Bucksport – The Collaborative Ministry Team (CMT) of the Unitarian Universalist Churches of Castine, Belfast, and Ellsworth are sponsoring a showing of the film Almost Sunrise at the Alamo Theater in Bucksport on Thursday, May 23, 2019. This film is a 2016 American documentary film directed by Michael Collins and produced by Marty Syjuco. The event will begin at 6 pm with conversation, followed by the documentary at 6:30 pm. The Rev. Al Boyce will be present following the film to answer questions. This event is free, although a $5 donation would be appreciated. The Alamo Theater is at 85 Main Street, Bucksport.
Almost Sunrise is a story of resilience and recovery. A feature-length documentary, the film follows two Iraq veterans, Tom Voss and Anthony Anderson, as they struggle with depression upon returning home from military service. Fearful of succumbing to the epidemic of veteran suicide, they both seek a lifeline and embark on a 2,700-mile walk across America as a way to confront their inner pain. The film captures an intimate portrait of two friends suffering from the unseen wounds of war as they discover an unlikely treatment: the restorative power of silence and meditation. A cinematic experience that juxtaposes the internal struggles of its characters against the wide-open spaces of America’s heartland, Almost Sunrise is also the first film to explore “moral injury:” the profound shame that many veterans feel when their experiences of war violate their moral beliefs, and a possible critical factor in veteran suicide.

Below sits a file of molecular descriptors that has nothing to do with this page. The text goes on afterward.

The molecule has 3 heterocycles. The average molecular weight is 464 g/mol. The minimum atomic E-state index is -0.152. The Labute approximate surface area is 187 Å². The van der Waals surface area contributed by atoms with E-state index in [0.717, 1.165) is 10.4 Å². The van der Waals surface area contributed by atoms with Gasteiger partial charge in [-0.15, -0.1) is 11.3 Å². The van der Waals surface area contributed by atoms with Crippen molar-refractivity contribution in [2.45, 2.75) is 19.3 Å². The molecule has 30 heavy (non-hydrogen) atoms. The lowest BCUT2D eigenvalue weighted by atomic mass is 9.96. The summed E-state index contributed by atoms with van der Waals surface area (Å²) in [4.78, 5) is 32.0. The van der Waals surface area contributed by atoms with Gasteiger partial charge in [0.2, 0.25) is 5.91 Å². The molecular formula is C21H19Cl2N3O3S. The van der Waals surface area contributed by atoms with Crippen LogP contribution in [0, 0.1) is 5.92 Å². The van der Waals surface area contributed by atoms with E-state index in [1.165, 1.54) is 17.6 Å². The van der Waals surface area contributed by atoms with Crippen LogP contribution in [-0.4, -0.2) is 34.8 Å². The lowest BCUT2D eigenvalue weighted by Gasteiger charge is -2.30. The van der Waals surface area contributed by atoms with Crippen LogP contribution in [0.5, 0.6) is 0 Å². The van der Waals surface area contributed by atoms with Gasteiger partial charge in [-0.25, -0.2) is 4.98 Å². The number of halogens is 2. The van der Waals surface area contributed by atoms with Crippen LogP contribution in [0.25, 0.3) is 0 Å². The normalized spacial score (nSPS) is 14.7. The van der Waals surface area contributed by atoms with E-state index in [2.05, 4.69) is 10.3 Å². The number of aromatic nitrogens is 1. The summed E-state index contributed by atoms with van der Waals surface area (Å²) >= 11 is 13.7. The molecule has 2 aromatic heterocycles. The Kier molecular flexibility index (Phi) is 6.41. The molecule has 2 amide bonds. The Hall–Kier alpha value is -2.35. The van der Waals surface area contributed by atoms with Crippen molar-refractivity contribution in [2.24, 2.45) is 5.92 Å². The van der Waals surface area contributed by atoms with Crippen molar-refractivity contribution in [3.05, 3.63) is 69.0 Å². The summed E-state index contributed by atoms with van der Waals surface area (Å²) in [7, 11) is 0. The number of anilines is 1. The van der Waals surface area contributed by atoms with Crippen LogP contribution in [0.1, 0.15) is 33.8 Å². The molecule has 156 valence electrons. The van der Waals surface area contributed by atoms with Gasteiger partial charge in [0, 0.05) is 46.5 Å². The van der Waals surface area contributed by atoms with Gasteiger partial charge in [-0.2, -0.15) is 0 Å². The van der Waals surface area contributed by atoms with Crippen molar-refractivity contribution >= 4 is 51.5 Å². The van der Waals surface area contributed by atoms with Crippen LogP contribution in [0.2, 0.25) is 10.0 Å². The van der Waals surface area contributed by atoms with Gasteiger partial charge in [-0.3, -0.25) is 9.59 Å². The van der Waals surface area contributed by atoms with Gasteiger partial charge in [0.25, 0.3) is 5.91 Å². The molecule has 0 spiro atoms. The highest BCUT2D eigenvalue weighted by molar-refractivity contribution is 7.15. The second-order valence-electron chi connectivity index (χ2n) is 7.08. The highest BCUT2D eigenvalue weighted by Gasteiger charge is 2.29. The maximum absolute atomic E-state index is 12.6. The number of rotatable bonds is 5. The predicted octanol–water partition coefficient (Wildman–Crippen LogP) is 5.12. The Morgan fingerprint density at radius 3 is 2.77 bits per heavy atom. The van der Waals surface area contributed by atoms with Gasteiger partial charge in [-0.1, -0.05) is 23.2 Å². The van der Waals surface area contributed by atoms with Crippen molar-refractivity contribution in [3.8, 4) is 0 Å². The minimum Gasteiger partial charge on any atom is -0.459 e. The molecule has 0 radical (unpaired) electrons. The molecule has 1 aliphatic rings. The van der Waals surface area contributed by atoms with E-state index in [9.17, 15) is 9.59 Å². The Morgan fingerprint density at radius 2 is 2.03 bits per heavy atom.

The Rev. Al Boyce is a Unitarian Universalist minister who works with veterans coping with moral injury. While related to trauma, the concept of “moral injury” is distinct from the clinical diagnosis of PTSD. The Moral Injury Project, housed at Syracuse University, describes the term as referring to “the damage done to one’s conscience or moral compass when a person perpetrates, witnesses or fails to prevent acts that transgress their own moral and ethical values or codes of conduct.” While moral injury may manifest in different individuals in diverse ways, it can be broadly understood as a profound, ongoing, internal battle: an injury to a person’s soul. As journalist Diane Silver has described it, moral injury is “a deep soul wound that pierces a person’s identity, sense of morality and relationship to society.” Only by healing that soul wound can moral injury, in turn, be healed. As a result, veterans suffering from moral injury are often not helped, or not helped enough, by the kinds of therapies and interventions that treat PTSD.
For additional information, contact Colin at email@example.com.
Almost Sunrise Will Be Shown at the Alamo Theater
Thursday, May 23, 2019
6:00 pm for conversation
6:30 pm film begins
The Alamo Theater
85 Main St.
This event is free, although a $5 donation would be appreciated. For additional information, contact Colin at firstname.lastname@example.org.